Essay: The Christmas Truce – World War I

The Christmas truce which was a not official truce. The truce occurred along the Western Front. The truce occurred during the Christmas of 1914. World War 1 had been going on for many months but the soldiers on both sides stepped out of their trenches. They walked across no mans land which is where they shook hands and agreed to have a truce so that any of the dead from either side could be buried. As well some of the soldiers also used the truce as a way to chat with each other. Some of them even claim to playing a football game. Still today unofficial truces between opposing forces occur and some more happened at other times during World War One but never on the scale of that first Christmas truce. Similar events have occurred in other conflicts that happened in history history and continue to occur.
The assassination of heir to the Austrian throne. Then Archduke Franz Ferdinand and his wife in Sarajevo on June 29 1914 sparked a rapid sequence of events which led to the outbreak of World War One. In early August. Germany swept past Luxembourg and Belgium on their way into France. That at first made rapid progress. The Allies and Germans tried a series of trying to out flank the movements which eventually led to a battle line the Western Front stretching from Lorraine in the south into the English Channel into the north. Soldiers dug trenches and erected barbed wire to hold their positions the nightmare that was to become trench warfare had begun. In places the trenches were just yards apart. Then as the soldiers realized that neither side was going to make any rapid victories or progress, the trenches became more fortified. The opposing forces now had time to regroup and strengthen their lines with more men but it soon became apparent to the Generals and to the men on the front line that this was going to be a war of attrition the only way a winner would be decided would be when one side ran out of men or out of bullets. As Private .R. Fleming of the 2nd Durham Light Infantry put it. It is not war. It is who can kill the most enemies in the shortest time possible.
The proximity of the enemies also allowed men to shout out to their opponents or stick up signs on wooden boards. After a particularly heavy barrage of missiles or bullets. The soldiers might shout out Missed or Left a bit. This black humour was the start of a conversation between the troops that would hasten the on set of the Christmas truce. Another factor that assisted conditions for an unofficial truce between the men was the weather. For much of December it had been wet but on Christmas Eve the temperature dropped and a sharp frost enveloped the landscape. A White Christmas as depicted on all traditional Christmas cards would provide the backdrop to one of the most remarkable Christmas stories in 2,000 years. Shouting between troops was turned into something way more Christmas Eve. Germans celebrate Christmas on December 24 more than they do on the day itself in Britain and France, December 25 is the main day of celebration. It is on the 24th that the Germans have a large meal with family and Father Christmas delivers his gifts. So on the Western Front on Christmas Eve. German soldiers began to sing carols and place Christmas trees lit with lanterns above the trenches. As a subaltern told the Press Association and it was then published in numerous UK newspapers. In their trenches were a blaze of Christmas trees. Some of the sentries were regaled for hours with the traditional Christmas songs of their Fatherland. Their officers even showed annoyance the next day that some of these trees had been fired on.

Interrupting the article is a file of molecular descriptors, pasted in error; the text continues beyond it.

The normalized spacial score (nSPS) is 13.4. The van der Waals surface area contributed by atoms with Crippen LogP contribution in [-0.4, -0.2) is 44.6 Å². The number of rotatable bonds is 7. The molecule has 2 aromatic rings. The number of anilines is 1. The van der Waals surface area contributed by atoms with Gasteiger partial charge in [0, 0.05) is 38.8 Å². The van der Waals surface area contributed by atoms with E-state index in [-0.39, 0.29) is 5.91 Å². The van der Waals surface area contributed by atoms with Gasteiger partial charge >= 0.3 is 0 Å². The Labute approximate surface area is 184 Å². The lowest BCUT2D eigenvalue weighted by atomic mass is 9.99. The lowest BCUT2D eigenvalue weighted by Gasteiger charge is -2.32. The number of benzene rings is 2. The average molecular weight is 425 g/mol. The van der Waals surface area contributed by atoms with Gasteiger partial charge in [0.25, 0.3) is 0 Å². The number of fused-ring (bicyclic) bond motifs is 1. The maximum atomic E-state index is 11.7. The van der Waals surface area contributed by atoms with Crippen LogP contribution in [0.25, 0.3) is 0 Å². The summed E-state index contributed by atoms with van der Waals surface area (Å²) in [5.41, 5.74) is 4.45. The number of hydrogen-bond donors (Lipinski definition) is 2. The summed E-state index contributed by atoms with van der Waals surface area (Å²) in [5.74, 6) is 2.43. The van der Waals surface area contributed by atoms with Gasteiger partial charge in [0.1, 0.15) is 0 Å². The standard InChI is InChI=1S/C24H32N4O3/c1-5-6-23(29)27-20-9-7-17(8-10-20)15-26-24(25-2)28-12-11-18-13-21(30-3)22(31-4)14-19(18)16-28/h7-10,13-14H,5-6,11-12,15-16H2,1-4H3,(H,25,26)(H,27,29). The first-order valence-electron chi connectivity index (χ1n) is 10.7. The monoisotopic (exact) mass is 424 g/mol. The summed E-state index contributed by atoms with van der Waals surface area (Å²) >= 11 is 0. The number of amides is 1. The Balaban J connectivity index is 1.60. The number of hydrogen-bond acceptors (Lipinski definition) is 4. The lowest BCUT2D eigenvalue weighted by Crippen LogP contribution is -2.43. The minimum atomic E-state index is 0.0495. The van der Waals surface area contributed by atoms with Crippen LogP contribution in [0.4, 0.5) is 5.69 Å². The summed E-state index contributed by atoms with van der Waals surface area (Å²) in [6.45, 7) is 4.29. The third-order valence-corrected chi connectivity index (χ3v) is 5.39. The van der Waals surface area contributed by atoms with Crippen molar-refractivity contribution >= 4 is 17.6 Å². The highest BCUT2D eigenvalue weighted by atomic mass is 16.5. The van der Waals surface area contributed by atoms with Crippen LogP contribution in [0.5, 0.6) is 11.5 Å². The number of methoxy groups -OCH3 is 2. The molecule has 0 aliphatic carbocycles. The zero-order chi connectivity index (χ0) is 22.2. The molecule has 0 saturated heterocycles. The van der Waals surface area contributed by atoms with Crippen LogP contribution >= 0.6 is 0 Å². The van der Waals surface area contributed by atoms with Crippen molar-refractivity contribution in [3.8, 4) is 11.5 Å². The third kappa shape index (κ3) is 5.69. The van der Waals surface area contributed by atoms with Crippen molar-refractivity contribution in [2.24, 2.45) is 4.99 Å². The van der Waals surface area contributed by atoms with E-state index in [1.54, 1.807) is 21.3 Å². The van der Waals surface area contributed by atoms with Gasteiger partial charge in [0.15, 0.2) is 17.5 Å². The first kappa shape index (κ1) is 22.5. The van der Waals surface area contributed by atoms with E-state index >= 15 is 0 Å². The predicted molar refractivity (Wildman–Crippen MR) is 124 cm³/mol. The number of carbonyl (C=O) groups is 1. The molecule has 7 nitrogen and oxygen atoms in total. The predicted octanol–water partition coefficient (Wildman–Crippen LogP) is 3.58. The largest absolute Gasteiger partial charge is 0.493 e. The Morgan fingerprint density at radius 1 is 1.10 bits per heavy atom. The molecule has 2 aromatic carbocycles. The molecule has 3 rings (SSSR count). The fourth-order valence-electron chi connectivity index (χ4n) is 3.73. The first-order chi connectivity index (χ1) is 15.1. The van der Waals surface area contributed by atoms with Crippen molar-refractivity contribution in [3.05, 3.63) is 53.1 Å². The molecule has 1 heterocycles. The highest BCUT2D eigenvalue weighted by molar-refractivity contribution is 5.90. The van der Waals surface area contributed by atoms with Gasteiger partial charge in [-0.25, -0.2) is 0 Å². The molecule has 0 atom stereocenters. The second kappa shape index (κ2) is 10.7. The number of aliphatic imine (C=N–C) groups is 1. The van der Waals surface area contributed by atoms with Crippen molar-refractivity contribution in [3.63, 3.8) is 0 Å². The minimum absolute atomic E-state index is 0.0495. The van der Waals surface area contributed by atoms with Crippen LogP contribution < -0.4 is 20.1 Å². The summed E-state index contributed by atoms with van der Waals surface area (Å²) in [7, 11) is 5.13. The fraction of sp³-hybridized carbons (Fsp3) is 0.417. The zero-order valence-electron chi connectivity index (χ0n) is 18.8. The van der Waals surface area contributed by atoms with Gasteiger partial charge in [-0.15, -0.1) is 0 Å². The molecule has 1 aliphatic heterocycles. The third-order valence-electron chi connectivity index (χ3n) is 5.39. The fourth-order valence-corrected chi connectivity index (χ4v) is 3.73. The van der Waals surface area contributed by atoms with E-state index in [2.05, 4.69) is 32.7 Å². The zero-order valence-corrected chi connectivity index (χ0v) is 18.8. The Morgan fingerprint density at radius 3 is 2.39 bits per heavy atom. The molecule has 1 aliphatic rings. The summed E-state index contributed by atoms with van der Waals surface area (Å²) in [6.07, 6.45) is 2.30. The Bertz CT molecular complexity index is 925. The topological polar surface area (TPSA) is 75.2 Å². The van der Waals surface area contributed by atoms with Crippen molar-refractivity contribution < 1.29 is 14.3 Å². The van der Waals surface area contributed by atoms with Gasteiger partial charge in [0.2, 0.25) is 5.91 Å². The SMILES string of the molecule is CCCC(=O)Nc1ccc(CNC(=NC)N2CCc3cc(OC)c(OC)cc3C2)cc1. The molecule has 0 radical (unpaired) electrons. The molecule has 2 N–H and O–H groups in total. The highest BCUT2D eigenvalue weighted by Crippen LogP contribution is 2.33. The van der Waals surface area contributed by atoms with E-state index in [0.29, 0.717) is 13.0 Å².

A white Christmas singing of carols shouts of good wishes. These shouts were coming from both side the trenches. The erection of illuminated decorations. The truce which days earlier had seemed impossible was now possible and happing. The night before Christmas. A British captain serving at Rue du Bois heard a foreign accent from across the divide that said. Do not shoot after 12:00 and we will not shoot at you either. Then if you English come out and you talk to us we will not shoot. Commonwealth troops fighting were in Belgium as France started hearing some odd sounds coming from across no mans land. German soldiers were singing Christmas carols like Silent Night and Holy Night. Allied troops applauded and cheered. They were shouting out for more. Soldiers on both sides began to sing in unison, trading verses in alternating languages.Then very cautiously and with great courage, unarmed German and Allied soldiers climbed out of their trenches to stand atop their defenses. As well as near the Neuve Chapelle. Which is where a Irish soldier had got up and started to walk across no mans land. Thats where he was greeted with a cigar instead of a bullet. This act of bravery on his part inspired other people that were in his troop to do the same thing. More things similar to this event began to repeat in other places as well. As soldiers got up and walked towards the opposing trench and some just met halfway.

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